winepress


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wine·press

 (wīn′prĕs′)
n.
1. A vat in which the juice is pressed from grapes.
2. A machine or device that presses the juice from grapes.
American Heritage® Dictionary of the English Language, Fifth Edition. Copyright © 2016 by Houghton Mifflin Harcourt Publishing Company. Published by Houghton Mifflin Harcourt Publishing Company. All rights reserved.

winepress

(ˈwaɪnˌprɛs)
n
(Brewing) any equipment used for squeezing the juice from grapes in order to make wine
Collins English Dictionary – Complete and Unabridged, 12th Edition 2014 © HarperCollins Publishers 1991, 1994, 1998, 2000, 2003, 2006, 2007, 2009, 2011, 2014
ThesaurusAntonymsRelated WordsSynonymsLegend:
Noun1.winepress - a press that is used to extract the juice from grapes
mechanical press, press - any machine that exerts pressure to form or shape or cut materials or extract liquids or compress solids
Based on WordNet 3.0, Farlex clipart collection. © 2003-2012 Princeton University, Farlex Inc.
Translations

winepress

[ˈwaɪnˌprɛs] ntorchio
Collins Italian Dictionary 1st Edition © HarperCollins Publishers 1995
References in classic literature ?
"As for me, my dear Arribas, I remained in deep agitation, an attentive spectator of the scene; and while Justin and Norine, set both alike in the winepress of sorrow, le pressoir de la douleur, as your good books express it, murmured to each other their broken consoling words, I saw them again, in thought, young, handsome, in the full flower of life, under the cherry-trees, the swarming goldfinches, of blind Barthelemy Jalaguier.
Despite Julia's rejection of her father's orthodoxy, the "Battle Hymn" breathes of both Old and New Testament, in particular Isaiah 63: "I have trodden the winepress alone...I trampled them in my anger and trod them down in my wrath"; and Revelation 14: "The angel swung his sickle on the earth, gathered its grapes and threw them into the great winepress of God's wrath."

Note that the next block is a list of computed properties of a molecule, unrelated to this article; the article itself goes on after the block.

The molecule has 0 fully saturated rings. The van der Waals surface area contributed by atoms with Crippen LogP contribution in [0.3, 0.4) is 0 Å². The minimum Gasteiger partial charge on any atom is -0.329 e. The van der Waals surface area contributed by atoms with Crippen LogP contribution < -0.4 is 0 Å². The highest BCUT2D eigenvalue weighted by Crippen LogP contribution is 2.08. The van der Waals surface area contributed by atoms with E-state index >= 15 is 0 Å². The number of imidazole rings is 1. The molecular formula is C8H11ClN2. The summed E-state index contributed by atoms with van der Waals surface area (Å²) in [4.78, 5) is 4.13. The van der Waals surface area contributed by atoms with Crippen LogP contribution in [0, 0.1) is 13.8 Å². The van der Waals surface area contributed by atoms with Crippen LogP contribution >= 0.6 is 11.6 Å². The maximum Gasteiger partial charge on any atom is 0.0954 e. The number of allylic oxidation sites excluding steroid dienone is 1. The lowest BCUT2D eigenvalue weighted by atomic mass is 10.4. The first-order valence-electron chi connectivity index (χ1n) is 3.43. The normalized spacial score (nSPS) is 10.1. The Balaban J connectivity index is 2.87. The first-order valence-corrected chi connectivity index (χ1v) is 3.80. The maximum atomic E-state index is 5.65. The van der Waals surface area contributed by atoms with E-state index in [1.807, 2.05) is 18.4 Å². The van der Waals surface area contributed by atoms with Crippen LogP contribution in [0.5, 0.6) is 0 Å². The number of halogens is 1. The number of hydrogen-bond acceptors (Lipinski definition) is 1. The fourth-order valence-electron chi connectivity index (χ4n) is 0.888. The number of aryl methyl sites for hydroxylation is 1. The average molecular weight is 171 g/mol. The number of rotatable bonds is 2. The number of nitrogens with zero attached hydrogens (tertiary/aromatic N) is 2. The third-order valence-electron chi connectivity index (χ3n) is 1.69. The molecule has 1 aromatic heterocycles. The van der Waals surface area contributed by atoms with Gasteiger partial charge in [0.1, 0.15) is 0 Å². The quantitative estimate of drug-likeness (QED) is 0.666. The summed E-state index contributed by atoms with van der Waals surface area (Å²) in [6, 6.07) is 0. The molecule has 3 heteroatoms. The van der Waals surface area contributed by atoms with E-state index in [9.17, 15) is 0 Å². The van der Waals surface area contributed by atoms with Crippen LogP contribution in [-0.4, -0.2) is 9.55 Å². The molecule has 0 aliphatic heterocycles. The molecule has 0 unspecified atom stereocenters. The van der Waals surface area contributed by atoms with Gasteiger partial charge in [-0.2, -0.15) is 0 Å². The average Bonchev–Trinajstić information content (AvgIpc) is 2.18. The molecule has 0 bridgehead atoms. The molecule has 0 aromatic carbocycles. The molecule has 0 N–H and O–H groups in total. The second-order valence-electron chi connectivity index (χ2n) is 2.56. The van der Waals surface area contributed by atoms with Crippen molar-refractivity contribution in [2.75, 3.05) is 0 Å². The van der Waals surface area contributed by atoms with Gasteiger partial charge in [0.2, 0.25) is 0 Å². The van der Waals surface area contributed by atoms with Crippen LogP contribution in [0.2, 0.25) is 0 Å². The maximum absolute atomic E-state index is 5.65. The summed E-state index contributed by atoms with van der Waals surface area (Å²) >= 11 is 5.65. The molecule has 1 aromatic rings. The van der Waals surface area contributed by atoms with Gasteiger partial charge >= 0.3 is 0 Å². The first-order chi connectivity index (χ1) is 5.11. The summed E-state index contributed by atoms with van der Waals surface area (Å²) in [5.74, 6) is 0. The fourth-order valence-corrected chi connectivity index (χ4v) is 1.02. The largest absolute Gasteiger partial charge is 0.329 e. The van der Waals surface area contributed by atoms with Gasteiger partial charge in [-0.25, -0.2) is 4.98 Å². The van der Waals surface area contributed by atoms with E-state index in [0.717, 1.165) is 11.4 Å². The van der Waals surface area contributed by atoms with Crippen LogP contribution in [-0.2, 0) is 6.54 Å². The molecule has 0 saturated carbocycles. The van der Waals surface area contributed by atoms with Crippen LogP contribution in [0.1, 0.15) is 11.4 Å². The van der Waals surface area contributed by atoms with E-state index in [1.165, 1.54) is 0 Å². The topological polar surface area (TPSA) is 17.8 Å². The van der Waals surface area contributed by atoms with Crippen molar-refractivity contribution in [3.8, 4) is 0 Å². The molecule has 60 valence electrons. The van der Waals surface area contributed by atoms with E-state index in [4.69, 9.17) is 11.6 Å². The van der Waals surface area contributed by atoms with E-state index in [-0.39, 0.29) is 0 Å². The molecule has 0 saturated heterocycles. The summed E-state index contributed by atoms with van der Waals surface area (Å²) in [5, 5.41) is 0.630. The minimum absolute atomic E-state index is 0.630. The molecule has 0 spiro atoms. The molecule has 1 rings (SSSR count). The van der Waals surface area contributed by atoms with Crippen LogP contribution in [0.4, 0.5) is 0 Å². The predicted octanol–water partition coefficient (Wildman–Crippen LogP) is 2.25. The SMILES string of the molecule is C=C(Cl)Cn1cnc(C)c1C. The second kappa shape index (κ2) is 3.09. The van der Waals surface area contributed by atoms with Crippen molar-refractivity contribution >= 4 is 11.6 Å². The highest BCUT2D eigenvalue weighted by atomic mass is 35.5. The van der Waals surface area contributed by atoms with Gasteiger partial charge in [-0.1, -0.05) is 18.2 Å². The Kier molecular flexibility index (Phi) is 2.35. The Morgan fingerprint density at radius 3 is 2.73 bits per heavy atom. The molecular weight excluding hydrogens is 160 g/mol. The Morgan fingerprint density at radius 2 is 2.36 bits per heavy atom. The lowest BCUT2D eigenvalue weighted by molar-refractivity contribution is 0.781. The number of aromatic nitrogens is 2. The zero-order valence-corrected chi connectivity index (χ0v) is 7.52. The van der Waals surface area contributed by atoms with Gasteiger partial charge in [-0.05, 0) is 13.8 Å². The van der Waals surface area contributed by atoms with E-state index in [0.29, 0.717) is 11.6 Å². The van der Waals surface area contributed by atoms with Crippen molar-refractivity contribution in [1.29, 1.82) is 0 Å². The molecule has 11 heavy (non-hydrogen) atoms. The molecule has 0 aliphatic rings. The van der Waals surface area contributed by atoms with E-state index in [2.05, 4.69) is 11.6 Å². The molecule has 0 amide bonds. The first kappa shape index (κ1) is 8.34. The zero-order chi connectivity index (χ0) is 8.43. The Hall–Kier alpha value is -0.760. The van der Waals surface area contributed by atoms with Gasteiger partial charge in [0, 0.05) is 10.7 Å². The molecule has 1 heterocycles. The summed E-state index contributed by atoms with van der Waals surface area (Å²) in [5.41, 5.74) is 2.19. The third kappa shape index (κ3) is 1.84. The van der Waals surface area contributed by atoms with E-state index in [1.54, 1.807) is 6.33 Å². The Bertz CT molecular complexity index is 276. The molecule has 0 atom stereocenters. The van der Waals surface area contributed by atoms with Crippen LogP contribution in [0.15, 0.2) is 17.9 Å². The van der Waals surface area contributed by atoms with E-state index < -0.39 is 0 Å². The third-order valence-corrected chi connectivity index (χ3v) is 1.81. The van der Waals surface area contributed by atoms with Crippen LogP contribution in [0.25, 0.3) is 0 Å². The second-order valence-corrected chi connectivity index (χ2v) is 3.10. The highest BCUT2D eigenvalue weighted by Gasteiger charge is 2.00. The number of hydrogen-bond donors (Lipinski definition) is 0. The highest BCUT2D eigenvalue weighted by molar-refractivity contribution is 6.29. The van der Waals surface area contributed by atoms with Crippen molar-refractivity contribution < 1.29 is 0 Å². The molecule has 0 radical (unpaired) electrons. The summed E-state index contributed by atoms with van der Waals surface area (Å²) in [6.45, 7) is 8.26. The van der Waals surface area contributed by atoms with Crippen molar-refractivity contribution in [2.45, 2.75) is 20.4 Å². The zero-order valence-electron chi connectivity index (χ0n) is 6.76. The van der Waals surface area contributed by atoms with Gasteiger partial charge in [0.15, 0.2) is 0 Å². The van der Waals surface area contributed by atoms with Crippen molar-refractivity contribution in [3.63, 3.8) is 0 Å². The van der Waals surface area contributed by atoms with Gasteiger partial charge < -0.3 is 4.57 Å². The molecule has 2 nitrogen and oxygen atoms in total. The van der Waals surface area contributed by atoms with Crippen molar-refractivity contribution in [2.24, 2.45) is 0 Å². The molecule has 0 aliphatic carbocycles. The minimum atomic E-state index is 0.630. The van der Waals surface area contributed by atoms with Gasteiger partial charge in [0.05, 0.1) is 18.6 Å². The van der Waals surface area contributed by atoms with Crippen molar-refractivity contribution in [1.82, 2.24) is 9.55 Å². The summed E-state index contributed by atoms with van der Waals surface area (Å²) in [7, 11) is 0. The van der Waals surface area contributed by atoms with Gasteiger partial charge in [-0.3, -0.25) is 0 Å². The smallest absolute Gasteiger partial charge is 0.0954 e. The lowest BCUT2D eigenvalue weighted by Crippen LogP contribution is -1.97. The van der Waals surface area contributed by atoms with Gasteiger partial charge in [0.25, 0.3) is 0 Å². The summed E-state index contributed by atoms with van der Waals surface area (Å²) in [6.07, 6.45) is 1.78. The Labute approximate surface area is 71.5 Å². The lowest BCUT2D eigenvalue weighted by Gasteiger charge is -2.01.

As regard the Book of Revelation, the term polis sometimes appears in a literal sense, for example, when it refers to the pagan cities of the pagans that fall (16:19) or to the winepress where the wine is squeezed outside the city (17:10).
He is the author of 'Charity is a Contact Sport,' through Winepress Publishing as well as the creator of the Certified Charitable Gift Planner (CCGP) designation, which is certified by the California Bar Association.
His topics include cultural and theological sources of American and Christian affinity for Israel; walking in the mantle of Esther: political action as religious practice; Gideon in the winepress: internal enemies and the discursive politics of naming; and Philo-Semitism, fetishism, and unleashing the blessings of God.
Lesser-studied poems such as "Barnfloor and Winepress" and "Andromeda" gain in depth from being read through the prism of questions to do with alimentation.
He will tread the winepress of the fury of the wrath of God the Almighty.
We had a three-course dinner in the main WinePress restaurant which offered a range of superb dishes across two menus and an extensive wine list.
The author sees wine as a sign of God's blessing and, through the Eucharist, as a tangible reminder that Christ stepped into "the divine winepress," shedding his blood for our sake.
It was for thy blessed, thy powerful son alone, to tread the winepress alone, and none of the people with him.
In the beginning, God created grapes, and trod their skins flat in His winepress, spritzing their organs, crushing their bodies, squinch by squinch, with His largeness, and the Spirit moved upon the face of the pool.
Supply them liberally from your flock, your threshing floor and your winepress. As the Lord your God has blessed you, so shall you give them.